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Ultrabook reviews, guides and comparisons
Andrei Girbea Rating: 3.5 out of 5

HP Folio 13 review – excellent bang for the buck, but not perfect

3 Comments

  1. Dan Richards

    May 17, 2012 at 3:07 pm

    Your article was helpful and a appreciate your review. You should consider having someone take a second look at your grammar before future postings. “Ain’t” isn’t a word and makes you sound dumb. Starting sentences with the word “And” doesn’t look good either.

  2. folmer

    August 15, 2012 at 2:15 pm

    Hi!

    I love the work you’re doing here, making us potential buyers of ultrabooks able to make an informed decision when choosing the right one.

    I really really like this one. It’s got everything I need and value in an ultrabook: good battery life, great keyboard, SSD etc.
    However, the only thing about it is that it’s an older platform, and I don’t really know if I can justify to myself buying old hardware (especially when I’m sinking hundreds of dollars into one. It feels better knowing that you’re buying the latest, even though it’s quite possible that the extra performance offered by an Ivy Bridge platform wouldn’t ever be an issue for me). Another thing is that I can’t even seem to find it on HP’s site, which suggests to me that it’s outdated and preceded, but BY WHAT? I would love just an updated version of this one, but I can’t seem to find it.

    However, what is the equivalent to this laptop in terms of keyboard (I will need to type a lot), battery life, SSD snappiness and overall design?
    It doesn’t matter if it’s a higher class ultrabook as long as the price isn’t 1200$+ or so.

    • Mike

      August 16, 2012 at 5:13 pm

      Hey Folmer

      The thing is, HP haven’t updated the Folio 13 to Ivy Bridge. IN fact, I beleive they won’t, because from what I know, they will have two 13.3 inch ultrabook: the Spectre XT, meant for mainstream/multimedia, and the HP Elibook Folio, meant for business. And i think the latter will replace the Folio 13. However it won’t be available till October. I was present at the launch event and here are some early impressions on it:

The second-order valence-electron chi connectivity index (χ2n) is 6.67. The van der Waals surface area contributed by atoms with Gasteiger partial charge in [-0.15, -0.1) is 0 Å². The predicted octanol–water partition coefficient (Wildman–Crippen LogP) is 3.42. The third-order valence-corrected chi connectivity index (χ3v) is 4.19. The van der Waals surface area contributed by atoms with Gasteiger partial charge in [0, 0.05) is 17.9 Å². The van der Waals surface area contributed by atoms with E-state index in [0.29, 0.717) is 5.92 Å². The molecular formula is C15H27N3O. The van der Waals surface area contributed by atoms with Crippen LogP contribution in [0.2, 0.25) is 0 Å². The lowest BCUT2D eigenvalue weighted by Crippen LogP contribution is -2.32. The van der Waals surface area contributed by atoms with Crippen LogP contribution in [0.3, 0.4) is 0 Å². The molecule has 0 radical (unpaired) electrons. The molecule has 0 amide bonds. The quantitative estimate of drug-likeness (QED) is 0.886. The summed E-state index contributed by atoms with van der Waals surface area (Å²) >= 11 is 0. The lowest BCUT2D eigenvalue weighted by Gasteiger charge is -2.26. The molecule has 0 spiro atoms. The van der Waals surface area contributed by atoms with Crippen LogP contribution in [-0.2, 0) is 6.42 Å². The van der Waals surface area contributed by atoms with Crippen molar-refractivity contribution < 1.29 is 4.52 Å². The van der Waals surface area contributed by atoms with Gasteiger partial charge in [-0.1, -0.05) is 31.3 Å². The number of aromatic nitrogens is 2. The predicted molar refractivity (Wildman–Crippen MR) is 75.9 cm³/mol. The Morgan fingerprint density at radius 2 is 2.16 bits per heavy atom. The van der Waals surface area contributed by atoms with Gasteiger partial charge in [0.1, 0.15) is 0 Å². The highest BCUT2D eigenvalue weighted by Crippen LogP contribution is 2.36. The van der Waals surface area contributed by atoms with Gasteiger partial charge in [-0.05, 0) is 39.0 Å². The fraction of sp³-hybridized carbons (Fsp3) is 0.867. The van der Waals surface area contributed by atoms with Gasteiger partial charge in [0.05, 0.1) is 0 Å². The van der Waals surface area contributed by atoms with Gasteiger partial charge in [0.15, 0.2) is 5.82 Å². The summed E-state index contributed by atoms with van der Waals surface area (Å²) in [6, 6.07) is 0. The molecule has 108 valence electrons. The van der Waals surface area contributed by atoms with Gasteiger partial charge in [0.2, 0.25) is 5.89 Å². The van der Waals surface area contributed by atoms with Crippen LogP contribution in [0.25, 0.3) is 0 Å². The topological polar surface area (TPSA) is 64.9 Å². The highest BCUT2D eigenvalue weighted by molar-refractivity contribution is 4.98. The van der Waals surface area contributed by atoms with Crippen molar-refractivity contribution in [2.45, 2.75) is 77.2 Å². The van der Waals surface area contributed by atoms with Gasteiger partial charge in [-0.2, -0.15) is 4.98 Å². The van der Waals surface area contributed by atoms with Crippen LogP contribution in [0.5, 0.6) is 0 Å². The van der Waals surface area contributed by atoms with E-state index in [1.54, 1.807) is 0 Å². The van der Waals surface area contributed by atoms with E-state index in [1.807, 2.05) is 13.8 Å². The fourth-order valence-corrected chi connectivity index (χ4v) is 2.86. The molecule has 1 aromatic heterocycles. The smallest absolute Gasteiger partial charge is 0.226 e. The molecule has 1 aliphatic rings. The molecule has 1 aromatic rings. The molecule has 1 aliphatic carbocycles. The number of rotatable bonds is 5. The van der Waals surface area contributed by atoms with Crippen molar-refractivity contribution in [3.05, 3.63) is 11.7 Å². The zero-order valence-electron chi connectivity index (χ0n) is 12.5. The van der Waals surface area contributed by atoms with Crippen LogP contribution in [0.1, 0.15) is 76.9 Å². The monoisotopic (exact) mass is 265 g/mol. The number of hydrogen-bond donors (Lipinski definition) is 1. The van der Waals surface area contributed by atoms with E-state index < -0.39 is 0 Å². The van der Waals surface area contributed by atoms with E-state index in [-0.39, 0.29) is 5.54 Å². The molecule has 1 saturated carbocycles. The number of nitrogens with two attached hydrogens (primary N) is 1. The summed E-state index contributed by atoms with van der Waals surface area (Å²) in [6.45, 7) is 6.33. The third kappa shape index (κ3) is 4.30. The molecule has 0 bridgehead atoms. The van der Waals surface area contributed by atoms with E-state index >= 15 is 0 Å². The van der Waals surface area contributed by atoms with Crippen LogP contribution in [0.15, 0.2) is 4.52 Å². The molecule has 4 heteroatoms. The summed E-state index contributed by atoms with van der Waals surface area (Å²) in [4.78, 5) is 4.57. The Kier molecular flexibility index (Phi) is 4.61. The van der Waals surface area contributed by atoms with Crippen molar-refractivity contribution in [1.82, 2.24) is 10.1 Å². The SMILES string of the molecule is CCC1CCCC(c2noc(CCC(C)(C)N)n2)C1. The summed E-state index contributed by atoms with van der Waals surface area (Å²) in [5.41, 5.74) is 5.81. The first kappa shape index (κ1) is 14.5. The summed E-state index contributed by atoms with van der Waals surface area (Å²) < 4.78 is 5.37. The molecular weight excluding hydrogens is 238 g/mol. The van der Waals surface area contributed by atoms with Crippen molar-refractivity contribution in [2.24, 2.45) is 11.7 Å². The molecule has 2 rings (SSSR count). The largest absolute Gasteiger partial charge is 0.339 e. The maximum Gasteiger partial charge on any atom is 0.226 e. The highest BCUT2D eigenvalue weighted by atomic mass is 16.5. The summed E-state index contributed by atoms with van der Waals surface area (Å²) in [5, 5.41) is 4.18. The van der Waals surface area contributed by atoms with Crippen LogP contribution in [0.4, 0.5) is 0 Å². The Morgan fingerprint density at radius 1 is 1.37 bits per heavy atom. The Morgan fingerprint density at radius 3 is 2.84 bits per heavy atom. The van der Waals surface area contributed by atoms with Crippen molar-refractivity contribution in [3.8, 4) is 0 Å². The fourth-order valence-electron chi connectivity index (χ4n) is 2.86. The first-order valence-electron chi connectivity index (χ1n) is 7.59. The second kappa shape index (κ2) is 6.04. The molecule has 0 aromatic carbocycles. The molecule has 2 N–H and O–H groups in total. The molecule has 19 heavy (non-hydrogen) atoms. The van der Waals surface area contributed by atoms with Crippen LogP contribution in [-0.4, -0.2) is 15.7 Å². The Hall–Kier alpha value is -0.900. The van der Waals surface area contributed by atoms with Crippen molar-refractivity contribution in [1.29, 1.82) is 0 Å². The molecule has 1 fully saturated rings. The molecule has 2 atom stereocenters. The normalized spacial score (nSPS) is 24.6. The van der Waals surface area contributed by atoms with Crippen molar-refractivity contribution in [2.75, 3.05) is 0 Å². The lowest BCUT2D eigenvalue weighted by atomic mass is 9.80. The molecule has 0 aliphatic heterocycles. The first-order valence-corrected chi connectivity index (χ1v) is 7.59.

As for alternatives, for typing I would only go with the Lenovos. However, there’s an issues here again: their premium 13.3 incher, the Lenovo u300S, was not updated to Ivy either. They have some cheaper models, the Lenovo U310/U410 but they have some issues. I’ll post the review for the U310 in a day or two, I’ve been playing with it lately. here’s also the new Thinkpad X1 Carbon, which is awesome, but also insanely expensive.

      So, you’re out of options, if you want a premium ultrabook for typing. If you want an ultraportable… you could check the elitebooks and the lenovo x230. yeah, I might wound weird recommended all these lenovos, but to be frank, I find those to have the best keyboards, evne better than the ones on the macbooks in my eyes. And yes, I too own a Lenovo and use it for typing thousands of words a day

      Anyway, about buying a sandy bridge ultrabook. well, you’re not going to feel a big difference between sandy and ivy in daily use, the ivy CPus are usually about 5-15% better in benchmarks. You will however if you plan to run games, cause the newer platform bundles much more capable graphics. One more thing: ivy cpus should be more efficient (run cooler, eat less battery), but once again, there’s no massive difference between the two.

      I for one have a Sandy full-load Core i7 processor on my Lenovo and I don’t plan upgrading for this year’s version, I’m more than happy with the performances. So, bottom point, would I get a Sandy laptop right now? Well, yes, if I couldn’t find a proper Ivy alternative within the same price and I did not care much about games.

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